Located in the heart of a region shaped by volcanic eruptions, Volvic is a town of almost 5,000 inhabitants. Today, it is internationally known for the purity of its water. In the past, however, it was famous for the durable, grey stone that was quarried there beginning in the 12th century.
The town has a charming diversity of attractions: narrow streets lined with stone buildings, fountains, a feudal château, a Romanesque church, a museum, and more! They all attest to long-standing artistic and artisanal traditions. The commune, which covers nearly 30 km², includes 17 towns and is one of the entrances to the Auvergne Volcanoes Regional Nature Park. A popular destination for both amateur and professional athletes, Volvic is at the centre of an exceptional landscape that has been carefully preserved. This preservation has been possible through the creation of a regional nature preserve and a natural space as well as through the protection of the water catchment area.
Since the beginning of the century, the stone quarries, the Société des Eaux de Volvic, and Michelin have attracted workers from Italy, Spain, Portugal, and Turkey. They have successfully joined our community while maintaining their rich cultural traditions. The commune is incredibly dynamic thanks to its high-quality sporting and cultural infrastructures, the close-knit community, and the presence of shopkeepers, artisans, and business people.
Goulet, the largest industrial site for collecting natural mineral water, is the entrance to the Volvic water catchment area. This area extends across 38 km2 and collects water from rainfall and melting snow. At the heart of the Auvergne Volcanoes Regional Nature Park, Goulet still has a low population density and is mostly covered with forests and heath.
This extraordinary set-up naturally protects the local ecosystem.
At the turn of the century, water was rare in Volvic. In 1889, the pioneering Mr Legay Chevalier was the first who sought a steady water supply for the town. However, his efforts were in vain since he did not find enough water.
In 1925, the inter-communal trade union for Riom, Volvic and Châtel Guyon began digging a tunnel next to what is now the Goulet factory. This time, the efforts were successful and they found a very high-quality water source. This was in 1927. With the water from Goulet, Volvic no longer had any shortage of water.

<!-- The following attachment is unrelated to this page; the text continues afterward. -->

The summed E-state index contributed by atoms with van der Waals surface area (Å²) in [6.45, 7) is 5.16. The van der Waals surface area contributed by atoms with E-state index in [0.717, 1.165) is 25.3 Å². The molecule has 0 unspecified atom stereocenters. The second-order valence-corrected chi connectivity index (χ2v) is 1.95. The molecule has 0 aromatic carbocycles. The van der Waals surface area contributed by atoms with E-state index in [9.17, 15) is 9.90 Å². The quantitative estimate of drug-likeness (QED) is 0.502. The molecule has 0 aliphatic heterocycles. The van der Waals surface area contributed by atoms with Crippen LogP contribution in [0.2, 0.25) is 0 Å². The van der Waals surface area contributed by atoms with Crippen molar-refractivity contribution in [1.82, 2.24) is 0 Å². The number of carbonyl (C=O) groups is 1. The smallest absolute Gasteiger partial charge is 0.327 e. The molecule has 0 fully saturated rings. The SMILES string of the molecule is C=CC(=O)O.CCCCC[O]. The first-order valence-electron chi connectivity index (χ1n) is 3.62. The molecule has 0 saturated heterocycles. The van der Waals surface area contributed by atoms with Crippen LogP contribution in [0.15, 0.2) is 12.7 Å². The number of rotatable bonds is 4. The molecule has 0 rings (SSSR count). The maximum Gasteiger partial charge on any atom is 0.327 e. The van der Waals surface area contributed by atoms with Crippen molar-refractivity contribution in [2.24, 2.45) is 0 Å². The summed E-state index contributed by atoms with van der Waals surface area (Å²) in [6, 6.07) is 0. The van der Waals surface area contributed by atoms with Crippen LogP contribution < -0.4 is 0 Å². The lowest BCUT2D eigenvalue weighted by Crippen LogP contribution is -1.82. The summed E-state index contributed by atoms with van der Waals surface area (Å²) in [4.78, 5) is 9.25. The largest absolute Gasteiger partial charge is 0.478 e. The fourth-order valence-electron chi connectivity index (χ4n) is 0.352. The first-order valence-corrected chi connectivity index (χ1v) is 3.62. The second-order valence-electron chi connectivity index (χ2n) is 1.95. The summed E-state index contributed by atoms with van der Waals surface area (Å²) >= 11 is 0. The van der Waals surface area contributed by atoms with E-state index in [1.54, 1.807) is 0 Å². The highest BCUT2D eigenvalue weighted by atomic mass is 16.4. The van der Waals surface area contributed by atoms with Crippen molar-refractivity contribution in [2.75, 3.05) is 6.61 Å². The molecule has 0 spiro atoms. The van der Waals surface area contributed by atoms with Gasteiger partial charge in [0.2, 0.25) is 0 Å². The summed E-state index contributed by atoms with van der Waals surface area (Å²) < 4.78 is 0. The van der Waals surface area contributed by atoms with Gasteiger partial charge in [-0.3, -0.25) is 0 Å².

In the 1930s, people began bottling the water. Then, in 1951, a hydrologist engineer named Louis Claude Vincent bought the business to continue bottling, selling it to Sellier Leblanc in 1955. New facilities were then built for collecting and bottling the water. The business soon took off and Pierre Letrilliard became the CEO. In 1960, the Société des Eaux de Volvic was founded.
In 1961, the search for a spring on the company’s land began. The Clairvic spring was found at a depth of around 100 m.
A sample of the water was analysed by the Clermont-Ferrand hydrology laboratory, revealing it to have even higher levels of minerals and trace elements than the Goulet spring. These encouraging results lead the company to request the water be certified as natural mineral water. On 6 October 1965, the Clairvic spring was awarded the label of “natural mineral water” by a decree from the Ministry of Health in conjunction with the Académie de Médecine.
As the brand continued to grow, a new bottling plant became necessary and was built in Chancet in 1973. All production activity progressively transferred to that site.
While the Goulet facility no longer plays a role in the production, the site of the Volvic spring has become a place for hiking, relaxing, and exploring nature. As visitors wander the preserve, they can take in the freshness of the air in the woods and enjoy the sports facilities which include a fitness trail, an orienteering course, and hiking paths.
At the edge of the preserve, the Information Centre reveals the secrets of Volvic natural mineral water. It explains how the water is located 100 m underground, protected by 6 layers of volcanic lava, until it is bottled so as to preserve its original qualities. Visitors can also find out about the expertise and atmosphere that the Société des Eaux de Volvic hopes to share. In particular, visitors can learn how protecting the environment, preserving natural resources, and using environmentally-friendly designs are at the heart of our concerns.
*Today, the historic Goulet catchment supplies water to approximately thirty communes, including Volvic.
The Puy de la Nugère quarry is a former pozzolan quarry that has fallen out of use. It is located on the eastern side of the Puy de la Nugère mountain.
This quarry, which has been in use since the beginning of the 20th century, was purchased by the Société des Eaux de Volvic as a way to preserve the site. It was converted as part of a programme with the Auvergne Volcanoes Regional Nature Park: the carved-out face of the quarry was kept, and the floor of the quarry was replanted to accelerate recolonisation by vegetation.
Two types of materials are ejected by this compound volcano:
The volcanoes in Auvergne were discovered relatively recently, in the 18th century, even though local residents had been mining volcanic rock since the 13th century.
The volcanic materials from the Puy de la Nugère (e.g., lava flows, ash, and cinders) helped create the mountains and also covered the Volvic valley, sometimes under as much of 100 m of volcanic debris.
Precipitation that falls over the Chaîne des Puys naturally filters down through these permeable or cracked layers until it reaches the impermeable granite bedrock.
The water then follows the outline of the former valley down towards the plains.
This slow percolation, combined with the forests covering the catchment basins and the minimal human activity in the area, is what makes Volvic natural mineral water so pure. Since the water is collected at a depth of 90 m, its purity is perfectly preserved.